Andy Hertzfeld coined the phrase “reality distortion field” while describing Steve Jobs as the master of manipulation. He said, “We all think about the lives that we want to one day be living… the trick is to live in that world now. You have to create a reality distortion field and believe it.” In the article Glamour and the Art of Persuasion, Virginia Postrel explained, “Glamour is, rather, a form of nonverbal rhetoric that moves and persuades not through words but through images, concepts, and totems. By binding image and desire, glamour gives us pleasure, even as it heightens our yearning. It leads us to feel that the life we dream of exists, and to desire it even more.”
Old Hollywood, red lips, black and white classic films, flashing lights… these historic images commonly flicker through our minds upon hearing the word, “California.” THE REAL CALIFORNIAN was inspired by humans’ intrinsic tendency to romanticize and deliberately believe in projected, distorted realities. This is specific to California—the idealized land of stardom—and society’s growing glamorization of the self.
The content of the inspiration photos (taken during a summer road trip through the Mojave Desert and a hike up Top of the World Park in Laguna) depicts the true, outdoorsy Californian lifestyle. Half un-edited and half Instagram-filtered, these spliced, juxtaposed photos address social media’s ongoing criticism: “self-promotion triggers more self-promotion, and the world on social media gets further and further from reality.” The manipulated photos, overly pigmented color story, distorted denim swatches, and warped garment designs portray the universal preference for fantasy over reality.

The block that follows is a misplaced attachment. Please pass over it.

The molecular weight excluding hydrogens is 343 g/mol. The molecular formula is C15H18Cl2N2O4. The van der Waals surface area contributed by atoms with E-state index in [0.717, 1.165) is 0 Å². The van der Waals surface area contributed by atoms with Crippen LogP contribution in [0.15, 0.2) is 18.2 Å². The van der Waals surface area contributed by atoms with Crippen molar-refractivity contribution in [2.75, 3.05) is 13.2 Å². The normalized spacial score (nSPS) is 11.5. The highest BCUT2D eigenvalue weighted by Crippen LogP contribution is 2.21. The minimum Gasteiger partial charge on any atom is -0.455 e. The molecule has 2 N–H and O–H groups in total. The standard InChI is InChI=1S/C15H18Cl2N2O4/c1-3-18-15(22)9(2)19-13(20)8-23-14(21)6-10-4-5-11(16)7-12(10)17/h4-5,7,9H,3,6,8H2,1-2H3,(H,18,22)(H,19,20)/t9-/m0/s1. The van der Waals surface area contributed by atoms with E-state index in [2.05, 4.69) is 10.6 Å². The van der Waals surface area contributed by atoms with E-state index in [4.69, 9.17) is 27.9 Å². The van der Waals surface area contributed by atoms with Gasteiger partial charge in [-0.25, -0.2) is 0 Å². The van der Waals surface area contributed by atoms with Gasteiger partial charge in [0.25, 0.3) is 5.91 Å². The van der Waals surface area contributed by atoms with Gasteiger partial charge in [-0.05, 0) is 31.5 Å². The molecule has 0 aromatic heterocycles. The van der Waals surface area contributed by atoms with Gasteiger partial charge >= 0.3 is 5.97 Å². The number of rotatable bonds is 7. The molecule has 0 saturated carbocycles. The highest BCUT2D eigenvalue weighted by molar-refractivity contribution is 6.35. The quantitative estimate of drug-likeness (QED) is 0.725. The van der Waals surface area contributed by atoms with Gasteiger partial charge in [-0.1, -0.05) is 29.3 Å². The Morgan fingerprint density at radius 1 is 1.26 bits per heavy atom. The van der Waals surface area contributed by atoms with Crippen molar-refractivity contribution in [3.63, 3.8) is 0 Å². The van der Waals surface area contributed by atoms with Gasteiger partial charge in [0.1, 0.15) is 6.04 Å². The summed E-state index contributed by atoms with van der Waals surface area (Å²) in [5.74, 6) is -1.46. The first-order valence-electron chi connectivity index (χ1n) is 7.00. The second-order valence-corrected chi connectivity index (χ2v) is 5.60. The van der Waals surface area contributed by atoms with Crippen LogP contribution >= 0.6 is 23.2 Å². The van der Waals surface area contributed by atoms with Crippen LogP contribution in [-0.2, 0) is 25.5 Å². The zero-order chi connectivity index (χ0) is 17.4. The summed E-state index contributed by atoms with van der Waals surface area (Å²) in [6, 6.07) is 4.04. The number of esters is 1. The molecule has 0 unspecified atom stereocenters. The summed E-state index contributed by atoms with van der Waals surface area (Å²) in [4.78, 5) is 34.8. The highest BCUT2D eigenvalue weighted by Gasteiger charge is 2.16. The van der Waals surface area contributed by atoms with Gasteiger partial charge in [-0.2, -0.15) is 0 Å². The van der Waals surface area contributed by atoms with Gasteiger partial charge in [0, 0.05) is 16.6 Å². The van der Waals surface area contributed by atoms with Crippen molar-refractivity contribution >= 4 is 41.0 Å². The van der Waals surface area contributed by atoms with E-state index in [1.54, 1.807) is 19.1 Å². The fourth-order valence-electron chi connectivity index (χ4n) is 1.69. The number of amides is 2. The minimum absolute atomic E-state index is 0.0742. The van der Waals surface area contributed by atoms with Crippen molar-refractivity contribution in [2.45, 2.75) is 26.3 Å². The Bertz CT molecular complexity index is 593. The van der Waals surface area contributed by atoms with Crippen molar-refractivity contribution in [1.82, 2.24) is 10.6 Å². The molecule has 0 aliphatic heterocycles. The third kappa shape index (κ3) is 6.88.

“Even in our wised-up age, we do not want a world bereft of glamour’s magic. For all its dangers, glamour is a special art. We value not only its transient pleasures but the inspiration and insight it provides. Glamour may be an illusion, but it reveals the truth about what we desire and, sometimes, what we can become.”
RISD + Levi Strauss & Co. Collaboration.
Students were encouraged to experiment with denim and design an innovative, commercially viable collection consistent with Levi’s Californian style. We were required to submit a tech pack with a wash development for the classic 501 Icon jeans. My wash was selected and produced as a prototype at their Eureka Innovation Lab in San Francisco.
One of 8 senior winners.